Posted On Monday, 12th December 2011 at 09:08
I am pleased to announce that on Saturday 6 people passed the level 1 Strength and Conditioning for Sport Course, and 2 passed the level 2.
There were some excellent examples of coaching practice on the day, using skills and knowledge gained from the previous workshops, their studies and their own experiences.
I always learn something from these days, especially on how the candidates approach the task. Most seem quite concerned about exercise choice, rather than how they deliver and stick to the plan.
I was especially pleased that 1 candidate who made a complete hash of his first assessment, managed to turn it around on being given a 2nd chance later in the day and showed that he is actually quite a good coach.
Reflections on the course.
One of the aspects of this course that has changed is that the final task is now a look at Reflective Practice and how this can help with Continuing Professional Development. This is sometimes a tricky period as people may have failed on the day, but it is an essential part of Coaching that is often overlooked. I don’t count the “score on 1-5” aspect of feedback, it is more random number gathering that doesn’t help.
Some points came up from this group:
- Read the online resources (I add research articles or practical drills every month to the resources section of Excelsior for every candidate to access).
- Use reflective practice: Whether this is daily, weekly or half termly (teachers especially struggle with anything more than firefighting in term time). We talked about using tools like Dictaphones (Evernote is my preferred option at present) or notepad and paper to help.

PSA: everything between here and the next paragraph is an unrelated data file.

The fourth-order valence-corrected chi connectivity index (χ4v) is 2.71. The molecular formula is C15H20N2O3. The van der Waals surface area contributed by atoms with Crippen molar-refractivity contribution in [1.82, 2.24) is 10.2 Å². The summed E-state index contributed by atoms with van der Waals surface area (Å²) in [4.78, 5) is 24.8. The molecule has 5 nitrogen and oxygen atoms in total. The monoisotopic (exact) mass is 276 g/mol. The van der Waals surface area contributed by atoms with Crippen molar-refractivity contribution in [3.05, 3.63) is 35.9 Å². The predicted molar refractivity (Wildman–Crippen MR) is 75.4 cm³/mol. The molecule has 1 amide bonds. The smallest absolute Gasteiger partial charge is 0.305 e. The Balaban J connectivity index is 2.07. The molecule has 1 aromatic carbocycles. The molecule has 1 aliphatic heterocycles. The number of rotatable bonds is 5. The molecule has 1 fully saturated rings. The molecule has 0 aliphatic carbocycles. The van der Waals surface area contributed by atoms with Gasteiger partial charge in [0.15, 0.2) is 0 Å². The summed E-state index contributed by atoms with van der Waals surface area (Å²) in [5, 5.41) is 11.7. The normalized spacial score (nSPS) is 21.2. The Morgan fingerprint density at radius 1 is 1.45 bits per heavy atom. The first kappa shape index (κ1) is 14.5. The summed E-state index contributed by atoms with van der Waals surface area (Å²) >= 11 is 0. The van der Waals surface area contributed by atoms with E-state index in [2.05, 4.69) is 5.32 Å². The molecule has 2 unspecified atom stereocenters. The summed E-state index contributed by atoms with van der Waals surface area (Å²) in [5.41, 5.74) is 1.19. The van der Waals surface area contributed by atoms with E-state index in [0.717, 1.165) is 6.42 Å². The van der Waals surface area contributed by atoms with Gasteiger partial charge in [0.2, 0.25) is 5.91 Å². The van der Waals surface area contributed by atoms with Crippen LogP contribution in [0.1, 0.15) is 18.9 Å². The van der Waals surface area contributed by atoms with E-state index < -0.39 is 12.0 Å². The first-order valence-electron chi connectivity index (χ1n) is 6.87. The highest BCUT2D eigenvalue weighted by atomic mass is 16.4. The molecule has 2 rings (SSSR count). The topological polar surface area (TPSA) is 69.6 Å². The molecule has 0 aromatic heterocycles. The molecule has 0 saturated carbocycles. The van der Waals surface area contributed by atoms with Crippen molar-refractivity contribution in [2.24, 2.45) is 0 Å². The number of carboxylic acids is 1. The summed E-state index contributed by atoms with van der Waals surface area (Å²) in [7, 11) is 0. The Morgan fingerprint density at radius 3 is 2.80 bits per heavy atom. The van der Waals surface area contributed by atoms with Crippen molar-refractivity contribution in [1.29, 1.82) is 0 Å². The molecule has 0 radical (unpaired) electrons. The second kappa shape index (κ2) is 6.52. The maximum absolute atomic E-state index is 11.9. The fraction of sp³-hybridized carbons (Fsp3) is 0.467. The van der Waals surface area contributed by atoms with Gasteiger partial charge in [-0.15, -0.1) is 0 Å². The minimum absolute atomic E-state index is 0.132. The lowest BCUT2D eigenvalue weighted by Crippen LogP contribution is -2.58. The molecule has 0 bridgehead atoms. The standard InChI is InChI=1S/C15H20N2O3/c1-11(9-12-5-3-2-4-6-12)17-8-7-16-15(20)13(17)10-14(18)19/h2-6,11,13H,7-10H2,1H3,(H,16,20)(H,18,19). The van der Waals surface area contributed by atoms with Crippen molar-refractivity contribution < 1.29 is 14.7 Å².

- Do something different. It is very easy to get institutionalised and work with the same group of people in the same environment and not be challenged. That leads to staleness and not enough critical analysis. Working with other coaches in the same environment, or change sports, or get out of sport all together will help. One of the coaches mentioned using Twitter as an opportunity to learn from others, people outside of your usual contacts and see what they say. Seth Godin, Vern Gambetta, Mike Boyle all add value. “Twitter is coffee break learning.” It is a “stream of consciousness and knowledge, that you can dip your toe into at any time.”
- Courses. Further down the list than you may think. Going on a course may seem like the easy answer, but you have to question how that course will help you. If it requires you to learn by rote some specific text in order to get an “accreditation” , then how is that helping? Of course, some stuff like First Aid is mandatory. Learning is changing, and the current group of A level students will soon realise that there is more to education than “teaching to the test”. If you have to spend £30,000 on 90 weeks where you have 6 hours of contact with a faculty member in a class of 100 people, is that good value? How else could you invest £30,000 and that amount of time? (PLEASE SUGGEST IN COMMENTS).
- Books. Again, everyone mentioned time. Those of us who work for a living, find the time to read a book cover to cover almost impossible. I suggested a couple that are easy to read and in digestible chunks. There is something to be said for learning from a sequence of thoughts and experiences in a well structured book, compared to random journal articles.
- Do it yourself. It has to be said that there seems to be a fear of “having a go”. No it may not be perfect, but all the coaches I saw at the weekend can help their athletes get better. Interacting with athletes, making mistakes, learning and improving is far better than just theorising or paying money out to go on courses. It does take guts and a bit of a thick skin to put yourself out there, but “If not you, then who?”
Everyone then wrote down 3 things they were going to achieve in the next 2 months. I emphasised the need for communities of practice, and not to get isolated. Hopefully I will see some of them in the future.
If you are interested in developing your skills, and improving your craft, then we have some spaces available for the level 1 and level 2 courses early next year. Book now.